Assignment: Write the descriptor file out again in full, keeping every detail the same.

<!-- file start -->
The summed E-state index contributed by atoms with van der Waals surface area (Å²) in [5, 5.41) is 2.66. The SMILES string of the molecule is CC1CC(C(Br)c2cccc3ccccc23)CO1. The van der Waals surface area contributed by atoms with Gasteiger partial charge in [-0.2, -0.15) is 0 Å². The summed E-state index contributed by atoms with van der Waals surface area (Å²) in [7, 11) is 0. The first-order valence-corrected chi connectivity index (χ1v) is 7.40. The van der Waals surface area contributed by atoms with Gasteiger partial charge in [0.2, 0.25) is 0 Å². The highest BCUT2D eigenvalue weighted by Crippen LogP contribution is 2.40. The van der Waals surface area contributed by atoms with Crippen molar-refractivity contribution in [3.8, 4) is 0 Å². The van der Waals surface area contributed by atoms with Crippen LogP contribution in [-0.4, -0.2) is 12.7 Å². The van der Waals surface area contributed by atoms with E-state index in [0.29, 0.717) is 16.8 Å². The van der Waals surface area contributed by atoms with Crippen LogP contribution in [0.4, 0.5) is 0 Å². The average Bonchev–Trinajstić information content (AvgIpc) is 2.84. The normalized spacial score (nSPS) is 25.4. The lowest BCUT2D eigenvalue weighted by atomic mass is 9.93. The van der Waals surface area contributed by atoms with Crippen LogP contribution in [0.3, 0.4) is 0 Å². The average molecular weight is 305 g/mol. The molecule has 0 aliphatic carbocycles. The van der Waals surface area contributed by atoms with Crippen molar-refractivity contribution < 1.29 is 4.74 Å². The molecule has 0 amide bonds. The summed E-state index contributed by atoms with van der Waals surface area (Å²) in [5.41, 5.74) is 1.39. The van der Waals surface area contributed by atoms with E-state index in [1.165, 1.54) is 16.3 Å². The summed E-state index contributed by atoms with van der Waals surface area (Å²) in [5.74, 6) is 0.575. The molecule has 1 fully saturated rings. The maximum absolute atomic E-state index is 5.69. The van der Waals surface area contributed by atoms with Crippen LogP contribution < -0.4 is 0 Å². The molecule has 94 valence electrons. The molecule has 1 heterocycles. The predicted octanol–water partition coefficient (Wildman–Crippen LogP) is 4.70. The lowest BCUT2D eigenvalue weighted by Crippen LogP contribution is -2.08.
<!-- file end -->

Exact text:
The summed E-state index contributed by atoms with van der Waals surface area (Å²) in [5, 5.41) is 2.66. The SMILES string of the molecule is CC1CC(C(Br)c2cccc3ccccc23)CO1. The van der Waals surface area contributed by atoms with Gasteiger partial charge in [-0.2, -0.15) is 0 Å². The summed E-state index contributed by atoms with van der Waals surface area (Å²) in [7, 11) is 0. The first-order valence-corrected chi connectivity index (χ1v) is 7.40. The van der Waals surface area contributed by atoms with Gasteiger partial charge in [0.2, 0.25) is 0 Å². The highest BCUT2D eigenvalue weighted by Crippen LogP contribution is 2.40. The van der Waals surface area contributed by atoms with Crippen molar-refractivity contribution in [3.8, 4) is 0 Å². The van der Waals surface area contributed by atoms with Crippen LogP contribution in [-0.4, -0.2) is 12.7 Å². The van der Waals surface area contributed by atoms with E-state index in [0.29, 0.717) is 16.8 Å². The van der Waals surface area contributed by atoms with Crippen LogP contribution in [0.4, 0.5) is 0 Å². The average Bonchev–Trinajstić information content (AvgIpc) is 2.84. The normalized spacial score (nSPS) is 25.4. The lowest BCUT2D eigenvalue weighted by atomic mass is 9.93. The van der Waals surface area contributed by atoms with Crippen LogP contribution in [0.3, 0.4) is 0 Å². The average molecular weight is 305 g/mol. The molecule has 0 aliphatic carbocycles. The van der Waals surface area contributed by atoms with Crippen molar-refractivity contribution < 1.29 is 4.74 Å². The molecule has 0 amide bonds. The summed E-state index contributed by atoms with van der Waals surface area (Å²) in [5.41, 5.74) is 1.39. The van der Waals surface area contributed by atoms with E-state index in [1.165, 1.54) is 16.3 Å². The summed E-state index contributed by atoms with van der Waals surface area (Å²) in [5.74, 6) is 0.575. The molecule has 1 fully saturated rings. The maximum absolute atomic E-state index is 5.69. The van der Waals surface area contributed by atoms with Crippen LogP contribution < -0.4 is 0 Å². The molecule has 94 valence electrons. The molecule has 1 heterocycles. The predicted octanol–water partition coefficient (Wildman–Crippen LogP) is 4.70. The lowest BCUT2D eigenvalue weighted by Crippen LogP contribution is -2.08.